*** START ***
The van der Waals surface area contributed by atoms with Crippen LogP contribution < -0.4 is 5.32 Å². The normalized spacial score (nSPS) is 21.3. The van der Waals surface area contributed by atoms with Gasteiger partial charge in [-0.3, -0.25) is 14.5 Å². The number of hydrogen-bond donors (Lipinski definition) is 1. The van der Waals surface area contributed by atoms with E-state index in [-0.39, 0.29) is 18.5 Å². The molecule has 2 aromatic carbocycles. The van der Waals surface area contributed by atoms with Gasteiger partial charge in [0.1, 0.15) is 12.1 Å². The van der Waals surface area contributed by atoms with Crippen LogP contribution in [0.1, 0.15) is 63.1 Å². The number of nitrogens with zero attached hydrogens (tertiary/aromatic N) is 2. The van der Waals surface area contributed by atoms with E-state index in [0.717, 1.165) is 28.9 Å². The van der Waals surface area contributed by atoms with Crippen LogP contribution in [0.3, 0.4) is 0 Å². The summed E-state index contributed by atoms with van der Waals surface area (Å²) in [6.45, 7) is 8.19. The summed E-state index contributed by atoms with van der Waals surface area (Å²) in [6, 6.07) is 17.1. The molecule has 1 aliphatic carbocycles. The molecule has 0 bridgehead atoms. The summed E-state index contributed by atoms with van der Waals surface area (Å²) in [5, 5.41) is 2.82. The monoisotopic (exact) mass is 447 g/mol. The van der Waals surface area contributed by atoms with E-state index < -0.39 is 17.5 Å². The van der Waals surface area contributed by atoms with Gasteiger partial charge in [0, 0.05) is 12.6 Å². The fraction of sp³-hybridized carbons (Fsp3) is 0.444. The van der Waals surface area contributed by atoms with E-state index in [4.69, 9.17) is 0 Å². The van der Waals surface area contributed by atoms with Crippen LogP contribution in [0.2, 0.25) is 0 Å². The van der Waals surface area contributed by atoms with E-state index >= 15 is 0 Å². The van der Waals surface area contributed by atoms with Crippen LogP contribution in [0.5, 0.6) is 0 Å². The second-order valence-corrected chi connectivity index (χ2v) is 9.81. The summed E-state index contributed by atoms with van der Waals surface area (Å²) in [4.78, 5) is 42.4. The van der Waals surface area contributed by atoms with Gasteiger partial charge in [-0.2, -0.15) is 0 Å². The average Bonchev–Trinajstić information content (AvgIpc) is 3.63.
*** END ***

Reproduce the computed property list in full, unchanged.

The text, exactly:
The van der Waals surface area contributed by atoms with Crippen LogP contribution < -0.4 is 5.32 Å². The normalized spacial score (nSPS) is 21.3. The van der Waals surface area contributed by atoms with Gasteiger partial charge in [-0.3, -0.25) is 14.5 Å². The number of hydrogen-bond donors (Lipinski definition) is 1. The van der Waals surface area contributed by atoms with E-state index in [-0.39, 0.29) is 18.5 Å². The molecule has 2 aromatic carbocycles. The van der Waals surface area contributed by atoms with Gasteiger partial charge in [0.1, 0.15) is 12.1 Å². The van der Waals surface area contributed by atoms with Crippen LogP contribution in [0.1, 0.15) is 63.1 Å². The number of nitrogens with zero attached hydrogens (tertiary/aromatic N) is 2. The van der Waals surface area contributed by atoms with E-state index in [0.717, 1.165) is 28.9 Å². The van der Waals surface area contributed by atoms with Crippen LogP contribution in [0.3, 0.4) is 0 Å². The summed E-state index contributed by atoms with van der Waals surface area (Å²) in [6.45, 7) is 8.19. The summed E-state index contributed by atoms with van der Waals surface area (Å²) in [6, 6.07) is 17.1. The molecule has 1 aliphatic carbocycles. The molecule has 0 bridgehead atoms. The summed E-state index contributed by atoms with van der Waals surface area (Å²) in [5, 5.41) is 2.82. The monoisotopic (exact) mass is 447 g/mol. The van der Waals surface area contributed by atoms with E-state index < -0.39 is 17.5 Å². The van der Waals surface area contributed by atoms with Gasteiger partial charge in [0, 0.05) is 12.6 Å². The fraction of sp³-hybridized carbons (Fsp3) is 0.444. The van der Waals surface area contributed by atoms with E-state index in [4.69, 9.17) is 0 Å². The van der Waals surface area contributed by atoms with Crippen LogP contribution in [0.2, 0.25) is 0 Å². The van der Waals surface area contributed by atoms with E-state index >= 15 is 0 Å². The van der Waals surface area contributed by atoms with Crippen LogP contribution in [0.5, 0.6) is 0 Å². The second-order valence-corrected chi connectivity index (χ2v) is 9.81. The summed E-state index contributed by atoms with van der Waals surface area (Å²) in [4.78, 5) is 42.4. The van der Waals surface area contributed by atoms with Gasteiger partial charge in [-0.2, -0.15) is 0 Å². The average Bonchev–Trinajstić information content (AvgIpc) is 3.63.